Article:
Career Services

Successful Job Interviewing

Research Potential Employers

In addition to the previous topics, education majors and teachers will want some additional information:

Job Search Advice from Employers

How can I, as an applicant, best prepare myself for the job search?

What do employers look for in an applicant?

How can I make a positive impression during the interview?

Questions to Consider - Employers expect you to respond

Tell me about yourself. Be brief, you can't tell everything (one or two minutes). Keep your response relevant to the position and the organization in question. Before the interview, consider what qualities and experiences you want to emphasize. Typically, these include academic background, any related work experiences (paid or volunteer), and any other aspects of your background that will help the interviewer see you as potentially successful in the position.

Why do you want to work for us? The interviewer is finding out how much you know about the organization and your chosen career field. If you haven't done your "homework" this question can be devastating.

Why should we hire you? Knowing your own strengths and abilities will be the key to this question. You must be able to convince the interviewer that you can contribute to the organization. Emphasize where and how you expect to contribute--not what you expect the employer to do for you.

What is your greatest weakness? Don't knock yourself out of contention for the job. Whatever you mention, be sure to state you have worked to strengthen yourself in the particular area or turn it around to be a potential strength. For example, "I am a perfectionist and like to do the best work possible, so sometimes I wind up spending more time on projects than is really needed." Don't select a weakness that would be critical to your success.

What are your long-range goals? The interviewer would like to know if you plan to stay in this career field and with this organization. General goals that confirm your commitment are best. Mentioning specific job titles and salary levels--or saying "I want to be president of the company" can sound pretentious.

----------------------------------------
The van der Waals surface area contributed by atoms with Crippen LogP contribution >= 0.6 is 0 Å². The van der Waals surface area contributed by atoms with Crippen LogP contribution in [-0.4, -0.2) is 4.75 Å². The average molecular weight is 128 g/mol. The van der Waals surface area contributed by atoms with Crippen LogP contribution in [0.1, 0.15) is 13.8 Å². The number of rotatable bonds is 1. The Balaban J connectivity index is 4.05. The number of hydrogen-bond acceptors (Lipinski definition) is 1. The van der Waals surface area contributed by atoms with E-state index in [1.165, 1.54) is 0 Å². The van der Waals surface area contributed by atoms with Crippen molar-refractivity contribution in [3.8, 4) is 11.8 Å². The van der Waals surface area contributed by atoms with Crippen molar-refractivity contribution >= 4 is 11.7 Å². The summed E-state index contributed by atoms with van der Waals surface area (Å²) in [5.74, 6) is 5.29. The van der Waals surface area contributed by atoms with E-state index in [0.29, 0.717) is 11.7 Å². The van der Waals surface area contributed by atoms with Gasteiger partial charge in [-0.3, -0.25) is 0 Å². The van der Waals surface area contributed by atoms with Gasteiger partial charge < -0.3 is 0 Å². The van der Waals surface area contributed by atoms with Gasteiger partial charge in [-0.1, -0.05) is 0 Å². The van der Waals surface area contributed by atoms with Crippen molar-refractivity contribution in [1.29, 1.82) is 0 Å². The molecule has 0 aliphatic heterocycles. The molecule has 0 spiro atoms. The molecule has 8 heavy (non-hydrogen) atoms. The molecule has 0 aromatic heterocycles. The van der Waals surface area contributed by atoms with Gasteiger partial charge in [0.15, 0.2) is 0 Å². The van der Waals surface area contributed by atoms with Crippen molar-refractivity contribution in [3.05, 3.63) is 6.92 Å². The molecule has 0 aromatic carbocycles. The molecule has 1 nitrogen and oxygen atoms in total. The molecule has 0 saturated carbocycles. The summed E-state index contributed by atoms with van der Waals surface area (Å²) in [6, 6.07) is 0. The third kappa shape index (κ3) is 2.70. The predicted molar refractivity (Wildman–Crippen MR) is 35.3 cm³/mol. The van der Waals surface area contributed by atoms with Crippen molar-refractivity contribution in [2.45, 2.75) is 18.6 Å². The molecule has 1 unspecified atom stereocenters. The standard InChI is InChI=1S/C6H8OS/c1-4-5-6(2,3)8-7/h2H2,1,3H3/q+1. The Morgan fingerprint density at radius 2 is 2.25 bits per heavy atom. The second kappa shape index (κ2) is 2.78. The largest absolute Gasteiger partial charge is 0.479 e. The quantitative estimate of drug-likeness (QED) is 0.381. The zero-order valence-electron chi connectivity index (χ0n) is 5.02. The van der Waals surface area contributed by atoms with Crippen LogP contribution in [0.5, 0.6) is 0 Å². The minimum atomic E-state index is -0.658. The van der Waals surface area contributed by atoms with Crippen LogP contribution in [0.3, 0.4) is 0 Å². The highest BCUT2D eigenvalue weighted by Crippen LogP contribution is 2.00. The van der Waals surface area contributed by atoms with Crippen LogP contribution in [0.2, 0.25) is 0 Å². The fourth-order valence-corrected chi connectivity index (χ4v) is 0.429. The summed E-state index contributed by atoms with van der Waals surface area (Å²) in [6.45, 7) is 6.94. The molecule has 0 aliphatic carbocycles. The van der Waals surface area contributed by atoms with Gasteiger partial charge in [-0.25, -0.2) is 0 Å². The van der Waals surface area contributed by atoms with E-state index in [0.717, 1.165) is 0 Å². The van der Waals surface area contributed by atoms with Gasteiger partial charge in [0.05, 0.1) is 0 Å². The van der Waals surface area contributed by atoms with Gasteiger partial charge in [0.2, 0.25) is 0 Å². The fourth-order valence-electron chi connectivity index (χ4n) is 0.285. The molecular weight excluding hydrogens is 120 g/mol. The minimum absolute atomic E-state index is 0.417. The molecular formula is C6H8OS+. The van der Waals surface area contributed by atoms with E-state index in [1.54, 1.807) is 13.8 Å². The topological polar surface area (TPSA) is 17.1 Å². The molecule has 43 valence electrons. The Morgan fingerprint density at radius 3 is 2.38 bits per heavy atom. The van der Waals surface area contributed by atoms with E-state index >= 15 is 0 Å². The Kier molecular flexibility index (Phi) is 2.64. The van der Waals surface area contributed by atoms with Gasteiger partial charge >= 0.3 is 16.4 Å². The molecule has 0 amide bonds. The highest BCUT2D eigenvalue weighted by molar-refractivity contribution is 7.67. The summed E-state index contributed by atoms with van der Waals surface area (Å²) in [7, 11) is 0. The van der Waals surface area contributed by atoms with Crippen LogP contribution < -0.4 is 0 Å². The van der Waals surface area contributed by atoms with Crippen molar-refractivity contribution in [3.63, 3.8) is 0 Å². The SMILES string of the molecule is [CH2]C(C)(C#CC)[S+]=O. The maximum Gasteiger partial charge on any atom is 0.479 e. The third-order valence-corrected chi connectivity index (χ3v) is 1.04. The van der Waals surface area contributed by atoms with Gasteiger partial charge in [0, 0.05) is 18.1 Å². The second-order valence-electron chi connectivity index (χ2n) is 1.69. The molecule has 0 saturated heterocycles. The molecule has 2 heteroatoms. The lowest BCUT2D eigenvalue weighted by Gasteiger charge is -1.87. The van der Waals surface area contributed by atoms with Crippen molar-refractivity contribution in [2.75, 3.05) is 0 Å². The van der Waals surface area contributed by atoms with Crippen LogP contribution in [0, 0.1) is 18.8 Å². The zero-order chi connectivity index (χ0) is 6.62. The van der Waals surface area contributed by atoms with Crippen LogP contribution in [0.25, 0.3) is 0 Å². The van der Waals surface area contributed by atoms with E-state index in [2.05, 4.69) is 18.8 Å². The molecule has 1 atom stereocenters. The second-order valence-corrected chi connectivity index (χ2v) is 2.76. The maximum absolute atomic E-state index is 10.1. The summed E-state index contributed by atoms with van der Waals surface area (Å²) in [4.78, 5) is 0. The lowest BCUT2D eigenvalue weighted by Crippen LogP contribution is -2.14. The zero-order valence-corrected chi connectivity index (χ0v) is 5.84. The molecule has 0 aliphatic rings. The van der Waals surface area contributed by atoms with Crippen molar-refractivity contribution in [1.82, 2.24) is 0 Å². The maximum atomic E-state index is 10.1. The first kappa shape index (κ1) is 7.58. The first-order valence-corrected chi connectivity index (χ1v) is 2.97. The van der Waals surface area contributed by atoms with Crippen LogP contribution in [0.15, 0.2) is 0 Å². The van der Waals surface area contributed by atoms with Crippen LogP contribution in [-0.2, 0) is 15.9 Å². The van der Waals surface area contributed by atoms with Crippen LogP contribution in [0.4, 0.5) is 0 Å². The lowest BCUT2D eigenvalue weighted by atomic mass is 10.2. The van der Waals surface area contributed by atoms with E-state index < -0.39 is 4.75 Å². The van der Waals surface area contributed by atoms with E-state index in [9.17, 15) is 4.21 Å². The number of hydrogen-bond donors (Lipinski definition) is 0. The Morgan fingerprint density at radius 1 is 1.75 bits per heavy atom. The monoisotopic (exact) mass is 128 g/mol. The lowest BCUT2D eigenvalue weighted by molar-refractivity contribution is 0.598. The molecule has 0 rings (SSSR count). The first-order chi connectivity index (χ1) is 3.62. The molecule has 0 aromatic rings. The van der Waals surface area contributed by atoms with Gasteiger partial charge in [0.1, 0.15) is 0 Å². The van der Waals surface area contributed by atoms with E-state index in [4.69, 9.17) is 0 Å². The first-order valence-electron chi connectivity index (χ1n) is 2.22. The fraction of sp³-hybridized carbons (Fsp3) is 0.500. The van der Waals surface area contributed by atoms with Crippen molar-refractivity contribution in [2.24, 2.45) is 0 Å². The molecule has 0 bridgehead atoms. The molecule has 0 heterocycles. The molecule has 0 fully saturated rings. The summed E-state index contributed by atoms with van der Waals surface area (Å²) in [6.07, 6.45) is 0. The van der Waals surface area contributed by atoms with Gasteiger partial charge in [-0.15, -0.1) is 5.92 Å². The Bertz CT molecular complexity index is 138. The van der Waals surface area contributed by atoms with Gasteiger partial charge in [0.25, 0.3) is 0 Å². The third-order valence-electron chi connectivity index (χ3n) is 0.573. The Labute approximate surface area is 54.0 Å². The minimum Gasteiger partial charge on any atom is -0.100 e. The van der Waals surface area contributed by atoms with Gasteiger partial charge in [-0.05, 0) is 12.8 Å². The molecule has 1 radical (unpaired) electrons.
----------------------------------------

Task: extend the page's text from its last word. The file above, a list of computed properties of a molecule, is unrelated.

Which accomplishments are you most proud of? Be ready for this question with at least two (preferably three or four) concrete examples that illustrate your personal strengths. Ideally these examples will illustrate qualities and abilities that will be valuable once you are on the job.

Additional examples of the types of questions you may be asked in an interview are:

Key questions to ask about the organization and/or the job

Other questions may pertain to developments within the organization or industry and the effects on the job in question. Here, it will be essential that your research on the organization be as current as possible. Generally speaking, you should not ask about salary and benefits early in the interview; instead concentrate on finding out about the job itself. The employer should be the one to bring up the topic of money, usually later in the process.

Dressing for a Successful Interview

When dressing for job interviews, it is almost impossible to be too conservative. Most employers regard conservative dress as a sign of good judgment. Be sure your clothing is clean, pressed, and in good repair. Being well groomed is essential for any interview. Good grooming indicates to the employer that you value yourself and your work.

Guidelines for Men -- Conservative suit

Guidelines for Women -- Skirted suit (no pantsuits)

Summary of Keys to Successful Interviewing

  1. Have well defined career goals.
  2. Be punctual.
  3. Be alert and prepared.
  4. Do not chew gum or smoke.
  5. Dress neatly and appropriately.
  6. Greet the interviewer with a firm handshake.
  7. Maintain good eye contact.
  8. Follow the lead of the employer to identify relevant topics for discussion.
  9. Express thought clearly and concisely--don't ramble!